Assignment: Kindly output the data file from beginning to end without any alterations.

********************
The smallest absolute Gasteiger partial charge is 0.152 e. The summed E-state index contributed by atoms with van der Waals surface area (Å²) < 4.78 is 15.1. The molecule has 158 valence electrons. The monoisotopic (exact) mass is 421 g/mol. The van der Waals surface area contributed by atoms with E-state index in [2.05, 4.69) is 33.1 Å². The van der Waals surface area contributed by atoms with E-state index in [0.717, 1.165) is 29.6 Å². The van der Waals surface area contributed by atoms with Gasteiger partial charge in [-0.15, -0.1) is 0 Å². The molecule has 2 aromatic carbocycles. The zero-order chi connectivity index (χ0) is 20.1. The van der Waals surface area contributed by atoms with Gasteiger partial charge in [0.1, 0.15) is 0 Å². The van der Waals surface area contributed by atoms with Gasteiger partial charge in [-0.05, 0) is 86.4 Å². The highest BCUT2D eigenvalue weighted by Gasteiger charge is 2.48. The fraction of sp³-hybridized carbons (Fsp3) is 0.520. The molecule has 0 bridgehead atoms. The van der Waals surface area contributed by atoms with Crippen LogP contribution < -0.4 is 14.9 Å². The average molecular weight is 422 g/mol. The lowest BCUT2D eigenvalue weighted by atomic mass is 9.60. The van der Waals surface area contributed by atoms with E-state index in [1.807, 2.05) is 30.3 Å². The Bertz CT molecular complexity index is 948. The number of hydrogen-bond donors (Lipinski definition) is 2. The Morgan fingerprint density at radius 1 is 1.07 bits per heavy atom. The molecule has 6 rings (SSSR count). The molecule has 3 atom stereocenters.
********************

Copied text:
The smallest absolute Gasteiger partial charge is 0.152 e. The summed E-state index contributed by atoms with van der Waals surface area (Å²) < 4.78 is 15.1. The molecule has 158 valence electrons. The monoisotopic (exact) mass is 421 g/mol. The van der Waals surface area contributed by atoms with E-state index in [2.05, 4.69) is 33.1 Å². The van der Waals surface area contributed by atoms with E-state index in [0.717, 1.165) is 29.6 Å². The van der Waals surface area contributed by atoms with Gasteiger partial charge in [-0.15, -0.1) is 0 Å². The molecule has 2 aromatic carbocycles. The zero-order chi connectivity index (χ0) is 20.1. The van der Waals surface area contributed by atoms with Gasteiger partial charge in [0.1, 0.15) is 0 Å². The van der Waals surface area contributed by atoms with Gasteiger partial charge in [-0.05, 0) is 86.4 Å². The highest BCUT2D eigenvalue weighted by Gasteiger charge is 2.48. The fraction of sp³-hybridized carbons (Fsp3) is 0.520. The molecule has 0 bridgehead atoms. The van der Waals surface area contributed by atoms with Crippen LogP contribution < -0.4 is 14.9 Å². The average molecular weight is 422 g/mol. The lowest BCUT2D eigenvalue weighted by atomic mass is 9.60. The van der Waals surface area contributed by atoms with E-state index in [1.807, 2.05) is 30.3 Å². The Bertz CT molecular complexity index is 948. The number of hydrogen-bond donors (Lipinski definition) is 2. The Morgan fingerprint density at radius 1 is 1.07 bits per heavy atom. The molecule has 6 rings (SSSR count). The molecule has 3 atom stereocenters.